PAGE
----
Giant Puffball Cultivation

truffler1635 at my-deja.com truffler1635 at my-deja.com
Fri Sep 15 12:04:41 EST 2000


In article <39C08853.5F5B1C5F at ic.ac.uk>,
  Edwin Hutton <e.hutton at ic.ac.uk> wrote:
> I have never cultivated any sort of mushrooms, so cannot provide any
> solid advice. However I do gather Langermannia Gigantea from some
> fairly regular sites, and I will stick my neck out and add some
> comments to D. Wheeler's suggestions. (I do know he is quite an expert
> on the Oregon varieties.)
Thanks for the vote of confidence. I have grown many fungi. I have only
cultivated one puffball, and it was _not_ Langermannia gigantea, which is
not readily found in my area. Another species, Calvatia booniana is
rarely encountered, but is much smaller (only 5-20 lbs. max) and
unfortunately I have never found it.

The species I did *cultivate* was more accidental that intentional: after
putting a new road in WA, which required me to chip a lot of material and
bury other material, then cover it with fresh crushed rock to 6 inches
deep, I started seeing quantities of Lycoperdon perlatum. Evidently
burying the chips, leaves and branches under a casing of layer of crushed
rock does produce quite a few puffballs. Typically this is one of the
first fungi to appear after rainfalls in the late summer or early fall
(I've already seen quite a few this year), and often the sporocarps are
attached by thick rhizomorphs (thick mycelial threads). The first
inoculated site I used a dried puffball as inoculant. Production occured
less than 3 months later. The interesting thing is that this area has
produced perennially for the last 8 years.
 >
> First of all it is very unlikely that anyone has previously achieved
> growing giant puffbals yet, otherwise the price of a cooked portion
> in London would not be around 20 UKP and they would soon appear in
> the shops.
>
> Colin Davidson wrote:
> >
> > <truffler1635 at my-deja.com> wrote in message
> > news:8pkj77$i0r$1 at nnrp1.deja.com...
> >
> > > This is just a thought, Colin. I have never found nor expect to find that
> > > variety in my neck of the forest. But I do have some suggestings for
> > > growing or attempting to grow them.
> > >
> > > First of all, carefully note where you found it growing. Can you identify
> > > what it was growing from? Was there any nearby rotting organic material?
> > > Is it possible to collect some of that material fresh to create a "bed"
> > > to grow your puffballs? It may take a year or longer to see anything
> > > production, so try to find someplace where you will be looking at the
> > > site on a regular basis for the next year at least.
> > >
> >
> > Ahh, now I've been lucky to find the giant puffball in a couple of different
> > locations. Normally it's found on the edges of fields, sometimes also in
> > grassy parts of woods. In the same patch I've also found field mushrooms,
> > sometimes parasols. This last lot were from a muddy bank next to a lake. It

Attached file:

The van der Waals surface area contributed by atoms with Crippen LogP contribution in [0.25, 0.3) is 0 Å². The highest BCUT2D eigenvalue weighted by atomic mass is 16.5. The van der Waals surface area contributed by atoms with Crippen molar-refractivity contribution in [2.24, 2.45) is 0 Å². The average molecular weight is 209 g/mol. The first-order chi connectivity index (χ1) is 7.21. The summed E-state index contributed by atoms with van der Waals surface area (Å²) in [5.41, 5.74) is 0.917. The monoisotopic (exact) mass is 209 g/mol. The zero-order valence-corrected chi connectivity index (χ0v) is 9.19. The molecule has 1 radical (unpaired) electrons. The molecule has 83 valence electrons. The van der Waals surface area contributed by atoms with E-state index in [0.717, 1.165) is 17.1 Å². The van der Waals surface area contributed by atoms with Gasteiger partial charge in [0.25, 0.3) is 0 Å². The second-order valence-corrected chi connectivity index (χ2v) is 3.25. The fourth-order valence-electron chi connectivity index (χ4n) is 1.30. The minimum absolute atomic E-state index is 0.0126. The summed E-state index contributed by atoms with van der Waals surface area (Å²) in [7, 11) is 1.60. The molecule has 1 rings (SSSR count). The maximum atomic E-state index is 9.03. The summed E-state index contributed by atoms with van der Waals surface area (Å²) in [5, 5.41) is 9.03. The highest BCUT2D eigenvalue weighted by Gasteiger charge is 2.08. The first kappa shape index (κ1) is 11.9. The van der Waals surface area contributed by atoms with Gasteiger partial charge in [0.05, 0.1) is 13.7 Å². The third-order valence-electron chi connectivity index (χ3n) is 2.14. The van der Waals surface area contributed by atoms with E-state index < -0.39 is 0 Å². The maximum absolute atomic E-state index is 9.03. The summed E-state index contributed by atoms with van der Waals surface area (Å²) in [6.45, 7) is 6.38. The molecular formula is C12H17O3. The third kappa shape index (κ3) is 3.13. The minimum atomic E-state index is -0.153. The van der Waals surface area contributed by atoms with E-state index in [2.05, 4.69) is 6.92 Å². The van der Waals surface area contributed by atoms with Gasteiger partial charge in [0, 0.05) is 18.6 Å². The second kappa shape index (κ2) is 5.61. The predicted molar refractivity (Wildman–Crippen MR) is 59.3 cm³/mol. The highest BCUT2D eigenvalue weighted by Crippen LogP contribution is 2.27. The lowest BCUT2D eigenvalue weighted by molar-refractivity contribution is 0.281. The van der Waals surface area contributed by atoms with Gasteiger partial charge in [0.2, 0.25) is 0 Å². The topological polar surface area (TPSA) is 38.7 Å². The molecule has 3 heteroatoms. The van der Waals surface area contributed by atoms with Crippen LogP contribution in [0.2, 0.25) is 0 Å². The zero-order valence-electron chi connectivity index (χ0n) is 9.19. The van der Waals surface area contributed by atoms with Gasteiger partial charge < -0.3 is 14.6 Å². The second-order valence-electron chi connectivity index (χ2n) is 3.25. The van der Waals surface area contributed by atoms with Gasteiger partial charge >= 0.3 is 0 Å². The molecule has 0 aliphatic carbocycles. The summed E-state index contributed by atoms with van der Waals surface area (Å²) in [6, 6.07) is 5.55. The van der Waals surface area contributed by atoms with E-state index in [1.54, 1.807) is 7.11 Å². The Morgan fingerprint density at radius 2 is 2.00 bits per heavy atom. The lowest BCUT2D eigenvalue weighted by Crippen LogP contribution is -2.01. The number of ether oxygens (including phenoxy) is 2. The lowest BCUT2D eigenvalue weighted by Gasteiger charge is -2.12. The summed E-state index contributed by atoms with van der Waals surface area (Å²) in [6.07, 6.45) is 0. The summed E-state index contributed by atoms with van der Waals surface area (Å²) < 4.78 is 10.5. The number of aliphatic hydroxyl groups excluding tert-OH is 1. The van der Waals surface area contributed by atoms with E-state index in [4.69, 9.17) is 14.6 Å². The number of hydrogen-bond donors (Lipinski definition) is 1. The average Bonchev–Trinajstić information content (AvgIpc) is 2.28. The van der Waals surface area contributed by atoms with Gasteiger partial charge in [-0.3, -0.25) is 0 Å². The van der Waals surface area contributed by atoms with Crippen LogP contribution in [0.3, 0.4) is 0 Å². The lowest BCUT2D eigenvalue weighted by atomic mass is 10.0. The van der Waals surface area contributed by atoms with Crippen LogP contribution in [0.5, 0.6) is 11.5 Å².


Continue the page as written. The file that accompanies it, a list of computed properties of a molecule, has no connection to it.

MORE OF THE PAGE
> > seems to like slightly acid pH and fairly stable pasture.
> >
> > > Assemble fresh or dried organic debris similar to where you collected the
> > > puffball.
> It might be best to collect from just underneath where you found the
> puffball. The fact that the puffball generates billions of spores
> suggests that they don't 'germinate'(?) very easily, and you should
> try to start with some mycelium in your sample.
> > > Create a layer of 2-4 inches of the debris, then water it
> > > thoroughly for at least 2 days. (another faster method is to completely
> > > submerge it for 72 hours: this nearly sterilizes the medium, and allows
> > > you a nearly pure run of mycelium: the growing portion of the puffball)
> I hope this would not destroy any mycelium you gathered.
> > >
> > > After the bed is established and semi-sterilized material (substrate) is
> > > placed, add a slurry of ripe puffball spores
> First lot of patience - It takes a few weeks for the puffball to
> mature to the totally inedible brown state where the spores are
> mature enough to be blown about in the wind (I would probably want
> to eat the puffball while white than hang around). Of course you
> might be starting with a ripe inedible one anyway.
> > > in 2 cups of water
> David - How much puffball for two cups of water? They can grow to
I used a single sporocarp for my first inoculation: call it 1/4 ounce.
> several pounds in weight.
> > > in a food
> > > processor or blender. Blend on high for at least 10 minutes, or until the
> > > sporemass is reduced to tiny particles. Pour this slurry (make more by
> > > adding more water) over the substrate. Cover with another 2-3 inches of
> > > substrate. Cover with a shadecloth that allows water in, but gives some
> > > protection from direct sunlight.
> > >
> > > Now comes the hard part: wait.
> > >
> > > If giant puffballs only fruit once a year in your area, it may be next
> > > year before you see any production. It could even be later. I don't know
> > > anyone who has been successful in growing it. But that _doesn't_ mean you
> > > should try!
> > >
> >
> > Hmmm. Haven't come across that method. I'll try that one next time, if the
> > current efforts to get it to grow on PDA and MYG fail. Hopefully, if I can
> > get it into culture then I'll have an almost inexaustible supply of mycelium
> > to play with:)
> >
> > I think that I might be able to get some more puffballs this weekend
> > (FINGERS CROSSED!). If so, I'll have plenty of material to work with.
> >
> > Thanks,
> >
> > Colin.
>
> Do please keep us posted on your progress. However if you _do_ manage
> to find a way to cultivate giant puffballs there could be a lot
> of money in it (they are regarded as one of the most desirable
> edible fungi) so you should consider protecting your technique
> with a patent or something.
>
> Edwin Hutton
>
>


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